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The officials spoke after Iran's foreign ministry said earlier Monday that it would attend without preconditions.
In New York, Russia's U.N. ambassador Vitaly Churkin said "of course" both the U.S. and Russia were consulted about the Iran invitation, and he said that if the Syrian opposition boycotts the talks, "that would be a big mistake."
The invitation to Tehran from Secretary-General Ban Ki-Moon came after the U.N. chief said he had received assurances from Iran that it accepted the premise of the talks - to establish a transitional government for Syria, which has been led by the Assad dynasty since 1970.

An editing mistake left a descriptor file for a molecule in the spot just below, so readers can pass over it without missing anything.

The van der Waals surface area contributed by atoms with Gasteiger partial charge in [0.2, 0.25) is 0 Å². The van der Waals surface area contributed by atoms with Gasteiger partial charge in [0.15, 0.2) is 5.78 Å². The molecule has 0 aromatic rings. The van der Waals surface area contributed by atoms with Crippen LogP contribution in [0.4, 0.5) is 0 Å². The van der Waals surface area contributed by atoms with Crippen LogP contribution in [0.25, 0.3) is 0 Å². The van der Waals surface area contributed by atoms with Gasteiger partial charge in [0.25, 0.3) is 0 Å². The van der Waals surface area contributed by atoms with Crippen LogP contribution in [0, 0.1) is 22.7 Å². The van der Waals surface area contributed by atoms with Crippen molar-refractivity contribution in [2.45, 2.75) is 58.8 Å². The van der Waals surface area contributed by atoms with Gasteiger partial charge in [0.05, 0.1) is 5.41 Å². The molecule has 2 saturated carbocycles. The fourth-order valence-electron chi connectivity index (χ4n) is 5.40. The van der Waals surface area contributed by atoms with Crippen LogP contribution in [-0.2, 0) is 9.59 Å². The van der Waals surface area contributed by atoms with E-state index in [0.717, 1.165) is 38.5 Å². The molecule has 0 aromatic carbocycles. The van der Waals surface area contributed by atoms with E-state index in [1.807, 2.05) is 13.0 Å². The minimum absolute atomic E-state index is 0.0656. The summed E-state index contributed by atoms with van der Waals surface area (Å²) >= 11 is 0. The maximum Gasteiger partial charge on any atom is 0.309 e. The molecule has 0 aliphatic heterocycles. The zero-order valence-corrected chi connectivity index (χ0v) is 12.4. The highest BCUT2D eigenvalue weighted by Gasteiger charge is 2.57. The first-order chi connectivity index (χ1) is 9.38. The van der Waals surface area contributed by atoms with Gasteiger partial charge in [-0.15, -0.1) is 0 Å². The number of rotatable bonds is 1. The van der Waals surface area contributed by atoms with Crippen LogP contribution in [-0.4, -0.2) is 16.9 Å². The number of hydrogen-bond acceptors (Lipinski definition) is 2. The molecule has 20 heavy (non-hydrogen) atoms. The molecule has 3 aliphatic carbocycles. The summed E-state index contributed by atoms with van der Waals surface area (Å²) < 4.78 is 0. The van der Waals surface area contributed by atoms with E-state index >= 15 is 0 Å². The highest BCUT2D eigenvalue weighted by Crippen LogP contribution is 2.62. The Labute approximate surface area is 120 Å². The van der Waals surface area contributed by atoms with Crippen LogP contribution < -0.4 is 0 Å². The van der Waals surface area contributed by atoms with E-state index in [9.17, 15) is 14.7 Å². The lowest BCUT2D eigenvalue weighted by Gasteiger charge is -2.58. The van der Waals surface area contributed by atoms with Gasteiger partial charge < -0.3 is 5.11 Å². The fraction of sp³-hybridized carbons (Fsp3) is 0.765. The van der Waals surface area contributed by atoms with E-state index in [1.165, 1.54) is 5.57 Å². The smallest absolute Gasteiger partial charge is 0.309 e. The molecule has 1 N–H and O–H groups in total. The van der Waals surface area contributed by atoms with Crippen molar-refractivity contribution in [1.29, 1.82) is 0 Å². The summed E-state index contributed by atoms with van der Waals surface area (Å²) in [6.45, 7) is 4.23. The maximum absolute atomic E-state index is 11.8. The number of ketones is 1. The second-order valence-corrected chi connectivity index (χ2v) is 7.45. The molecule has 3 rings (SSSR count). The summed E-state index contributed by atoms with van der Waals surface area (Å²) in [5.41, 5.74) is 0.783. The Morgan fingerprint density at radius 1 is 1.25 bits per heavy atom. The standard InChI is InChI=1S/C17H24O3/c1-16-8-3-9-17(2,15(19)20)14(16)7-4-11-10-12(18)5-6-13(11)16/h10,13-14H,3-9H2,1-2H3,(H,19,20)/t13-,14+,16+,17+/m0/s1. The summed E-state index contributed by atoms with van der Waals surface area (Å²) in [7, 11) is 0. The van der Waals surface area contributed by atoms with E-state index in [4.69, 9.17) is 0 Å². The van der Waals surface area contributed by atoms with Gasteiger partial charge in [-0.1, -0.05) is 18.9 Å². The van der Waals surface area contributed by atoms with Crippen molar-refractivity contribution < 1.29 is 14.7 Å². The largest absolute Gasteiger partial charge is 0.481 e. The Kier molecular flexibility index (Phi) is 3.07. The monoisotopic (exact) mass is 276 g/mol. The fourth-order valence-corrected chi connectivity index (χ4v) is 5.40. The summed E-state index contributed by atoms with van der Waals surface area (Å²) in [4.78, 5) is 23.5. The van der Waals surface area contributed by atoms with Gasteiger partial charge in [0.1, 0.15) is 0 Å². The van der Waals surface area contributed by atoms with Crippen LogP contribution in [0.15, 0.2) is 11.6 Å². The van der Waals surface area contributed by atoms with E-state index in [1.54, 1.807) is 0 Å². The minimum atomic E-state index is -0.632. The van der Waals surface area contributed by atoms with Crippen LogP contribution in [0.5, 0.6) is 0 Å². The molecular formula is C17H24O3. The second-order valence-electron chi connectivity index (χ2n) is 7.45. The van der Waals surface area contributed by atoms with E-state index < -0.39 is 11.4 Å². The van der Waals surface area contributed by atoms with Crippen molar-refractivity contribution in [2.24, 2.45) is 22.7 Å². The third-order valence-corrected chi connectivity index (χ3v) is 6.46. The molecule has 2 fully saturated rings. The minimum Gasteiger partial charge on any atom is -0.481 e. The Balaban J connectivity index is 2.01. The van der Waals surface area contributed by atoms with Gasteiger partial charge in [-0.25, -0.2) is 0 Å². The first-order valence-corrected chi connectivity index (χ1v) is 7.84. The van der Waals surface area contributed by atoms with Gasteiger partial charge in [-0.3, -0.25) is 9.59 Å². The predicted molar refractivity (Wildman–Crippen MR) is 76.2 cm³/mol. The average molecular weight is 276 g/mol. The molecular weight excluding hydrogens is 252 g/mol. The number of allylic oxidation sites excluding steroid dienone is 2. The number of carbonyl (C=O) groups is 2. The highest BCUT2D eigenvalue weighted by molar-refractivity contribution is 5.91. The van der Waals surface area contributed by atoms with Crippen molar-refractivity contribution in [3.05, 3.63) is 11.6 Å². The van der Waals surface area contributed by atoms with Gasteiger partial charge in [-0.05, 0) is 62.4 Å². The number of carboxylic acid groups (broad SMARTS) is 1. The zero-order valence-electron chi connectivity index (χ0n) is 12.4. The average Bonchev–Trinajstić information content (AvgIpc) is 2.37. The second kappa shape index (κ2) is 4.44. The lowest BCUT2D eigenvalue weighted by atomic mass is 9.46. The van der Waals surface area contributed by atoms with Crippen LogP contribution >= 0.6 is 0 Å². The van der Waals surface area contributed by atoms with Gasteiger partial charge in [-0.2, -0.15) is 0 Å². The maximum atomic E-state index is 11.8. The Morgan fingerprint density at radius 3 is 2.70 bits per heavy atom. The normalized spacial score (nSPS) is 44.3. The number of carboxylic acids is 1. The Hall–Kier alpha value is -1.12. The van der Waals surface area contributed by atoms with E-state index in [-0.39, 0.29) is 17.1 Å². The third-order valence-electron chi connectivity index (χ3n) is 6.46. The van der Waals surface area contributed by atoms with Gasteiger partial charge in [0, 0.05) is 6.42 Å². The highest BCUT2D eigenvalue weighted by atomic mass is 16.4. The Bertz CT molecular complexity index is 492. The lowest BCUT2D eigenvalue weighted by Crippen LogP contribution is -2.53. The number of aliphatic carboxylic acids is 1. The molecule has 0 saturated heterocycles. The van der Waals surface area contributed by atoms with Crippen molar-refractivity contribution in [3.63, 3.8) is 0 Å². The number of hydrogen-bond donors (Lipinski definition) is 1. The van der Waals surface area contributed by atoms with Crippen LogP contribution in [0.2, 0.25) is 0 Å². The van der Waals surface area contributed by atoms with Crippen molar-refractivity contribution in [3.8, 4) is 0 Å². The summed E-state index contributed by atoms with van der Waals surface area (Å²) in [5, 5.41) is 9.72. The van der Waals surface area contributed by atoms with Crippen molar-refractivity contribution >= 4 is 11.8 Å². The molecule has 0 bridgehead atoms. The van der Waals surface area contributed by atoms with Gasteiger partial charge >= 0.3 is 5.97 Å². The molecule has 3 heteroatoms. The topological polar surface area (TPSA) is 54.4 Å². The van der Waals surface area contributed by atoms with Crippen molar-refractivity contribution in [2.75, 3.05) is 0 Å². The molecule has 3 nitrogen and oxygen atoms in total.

Diplomats and political leaders acknowledge that a quick end is unlikely for a conflict that has killed more than 130,000 people and touched off the worst humanitarian crisis in decades. The battle lines have been largely frozen since early 2013, and the Syrian National Coalition has little sway or respect within Syria's rebellion.
AP writer Cara Anna in New York contributed to this report.
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